The message was simple and familiar. It was sent privately to me on facebook after I had posted something about leaving Christianity. It was very encouraging, but it was this one line that grabbed me: “There are so many of us out there, still hiding on the front row every Sunday lying to ourselves because we just want to be excepted [sic] or we are seeking approval.” I cried. I cried for her and for so many others hiding in plain sight. I pictured them on the front rows of churches, mouths duct-taped shut, hands and feet bound, desperately wanting to be loved and accepted, but afraid that if they had the courage to break free, remove the duct-tape and be their true selves, love and acceptance would be denied them. The tragedy is their fear is not an irrational one. I know; I lived it.
At first, I felt as if I had no answer for her, no encouragement to give, but then I remembered how it was for me, how it isn’t that way for me anymore and why that is. I tried to think about the best advice I could give her, for now, while she still sits on that front row hating herself. It came to me quickly: Friends. When you leave your church, when you leave your religion to go a different way, you lose your friends and your community, just when you need them the most. I told her that her best strategy for now would be to start making new friends. “Seek out like-minded people,” I told her. “Join a group, even if you have to drive a ways. Start setting up a safety net before you ‘come out.’” I didn’t give her that advice because that is what I did; I gave it to her because it was what I didn’t do—not at first and I wished that I had. With the exception of a few Internet friends, when I left Christianity, I was basically alone. I think I would have gotten stronger more quickly, and the hurt and anguish would have been lessened for me, if I had reached out to the secular world and developed a relationship with open-minded people before I left my church community.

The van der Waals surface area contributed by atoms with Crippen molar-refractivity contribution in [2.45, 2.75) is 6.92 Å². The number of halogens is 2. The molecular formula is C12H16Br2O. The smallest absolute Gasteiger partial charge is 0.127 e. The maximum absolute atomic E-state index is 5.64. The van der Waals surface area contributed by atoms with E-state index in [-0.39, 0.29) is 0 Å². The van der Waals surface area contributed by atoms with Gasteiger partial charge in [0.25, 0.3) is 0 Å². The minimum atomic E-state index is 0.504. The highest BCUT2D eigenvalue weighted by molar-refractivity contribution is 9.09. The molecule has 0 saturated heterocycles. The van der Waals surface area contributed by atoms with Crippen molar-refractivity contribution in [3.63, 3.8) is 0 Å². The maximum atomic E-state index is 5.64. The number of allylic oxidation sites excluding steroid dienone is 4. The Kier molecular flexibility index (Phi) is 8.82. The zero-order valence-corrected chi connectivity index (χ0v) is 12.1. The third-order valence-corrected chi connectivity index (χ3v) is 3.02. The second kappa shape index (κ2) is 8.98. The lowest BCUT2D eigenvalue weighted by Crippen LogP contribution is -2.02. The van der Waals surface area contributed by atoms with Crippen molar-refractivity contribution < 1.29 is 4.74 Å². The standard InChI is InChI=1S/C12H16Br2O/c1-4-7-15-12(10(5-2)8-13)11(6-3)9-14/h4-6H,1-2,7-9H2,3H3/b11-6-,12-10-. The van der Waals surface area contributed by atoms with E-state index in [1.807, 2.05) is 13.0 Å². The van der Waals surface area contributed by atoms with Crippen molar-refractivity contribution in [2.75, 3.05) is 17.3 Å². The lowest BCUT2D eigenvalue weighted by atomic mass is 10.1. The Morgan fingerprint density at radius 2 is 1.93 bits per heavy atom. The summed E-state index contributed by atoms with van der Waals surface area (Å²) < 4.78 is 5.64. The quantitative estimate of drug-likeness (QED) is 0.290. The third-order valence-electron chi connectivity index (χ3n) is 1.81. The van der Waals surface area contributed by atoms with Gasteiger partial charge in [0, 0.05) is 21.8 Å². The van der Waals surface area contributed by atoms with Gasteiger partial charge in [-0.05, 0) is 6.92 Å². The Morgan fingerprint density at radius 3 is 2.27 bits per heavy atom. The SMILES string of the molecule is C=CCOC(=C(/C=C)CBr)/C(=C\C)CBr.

So, to my dear facebook friend and for all the others that sit and hide on that front row, get out there! Join a book club or a sports team, or go to meetups.com, and search your interests. I joined a couple of hiking groups and I now belong to a women’s Meetup group that just does stuff together. I believe there are some Christians in the group, but that is not our focus at all. Our focus is friendship—everybody needs friends. Once you get out there, not only will you find friendship, but you will also learn first hand that the non-believing world is not a scary place. In fact it is a great place full of wonderful human beings. My wish for you, for all of you, is that someday rather than remaining on the front row, living a lie, you stand up and bravely walk out and after walking out, you will have true friends that love and accept you for who you really are an you will begin living your life authentically and free.